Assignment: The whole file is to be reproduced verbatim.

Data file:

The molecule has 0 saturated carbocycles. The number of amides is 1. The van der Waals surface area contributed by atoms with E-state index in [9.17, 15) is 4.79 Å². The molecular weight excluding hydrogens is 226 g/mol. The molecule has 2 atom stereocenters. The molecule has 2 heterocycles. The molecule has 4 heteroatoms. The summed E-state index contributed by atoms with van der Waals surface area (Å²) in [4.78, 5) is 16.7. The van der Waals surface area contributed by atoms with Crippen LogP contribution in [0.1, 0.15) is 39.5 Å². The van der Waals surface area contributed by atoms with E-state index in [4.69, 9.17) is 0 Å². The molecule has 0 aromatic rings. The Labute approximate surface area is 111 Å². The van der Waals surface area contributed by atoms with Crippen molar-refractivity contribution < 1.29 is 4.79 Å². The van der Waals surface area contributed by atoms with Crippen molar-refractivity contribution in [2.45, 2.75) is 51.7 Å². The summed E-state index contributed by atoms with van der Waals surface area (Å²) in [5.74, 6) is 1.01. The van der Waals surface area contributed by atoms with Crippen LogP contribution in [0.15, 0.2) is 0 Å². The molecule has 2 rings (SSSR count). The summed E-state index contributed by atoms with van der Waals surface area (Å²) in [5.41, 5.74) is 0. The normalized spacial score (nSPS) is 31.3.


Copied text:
The molecule has 0 saturated carbocycles. The number of amides is 1. The van der Waals surface area contributed by atoms with E-state index in [9.17, 15) is 4.79 Å². The molecular weight excluding hydrogens is 226 g/mol. The molecule has 2 atom stereocenters. The molecule has 2 heterocycles. The molecule has 4 heteroatoms. The summed E-state index contributed by atoms with van der Waals surface area (Å²) in [4.78, 5) is 16.7. The van der Waals surface area contributed by atoms with Crippen LogP contribution in [0.1, 0.15) is 39.5 Å². The van der Waals surface area contributed by atoms with E-state index in [4.69, 9.17) is 0 Å². The molecule has 0 aromatic rings. The Labute approximate surface area is 111 Å². The van der Waals surface area contributed by atoms with Crippen molar-refractivity contribution < 1.29 is 4.79 Å². The van der Waals surface area contributed by atoms with Crippen molar-refractivity contribution in [2.45, 2.75) is 51.7 Å². The summed E-state index contributed by atoms with van der Waals surface area (Å²) in [5.74, 6) is 1.01. The van der Waals surface area contributed by atoms with Crippen LogP contribution in [0.15, 0.2) is 0 Å². The molecule has 2 rings (SSSR count). The summed E-state index contributed by atoms with van der Waals surface area (Å²) in [5.41, 5.74) is 0. The normalized spacial score (nSPS) is 31.3.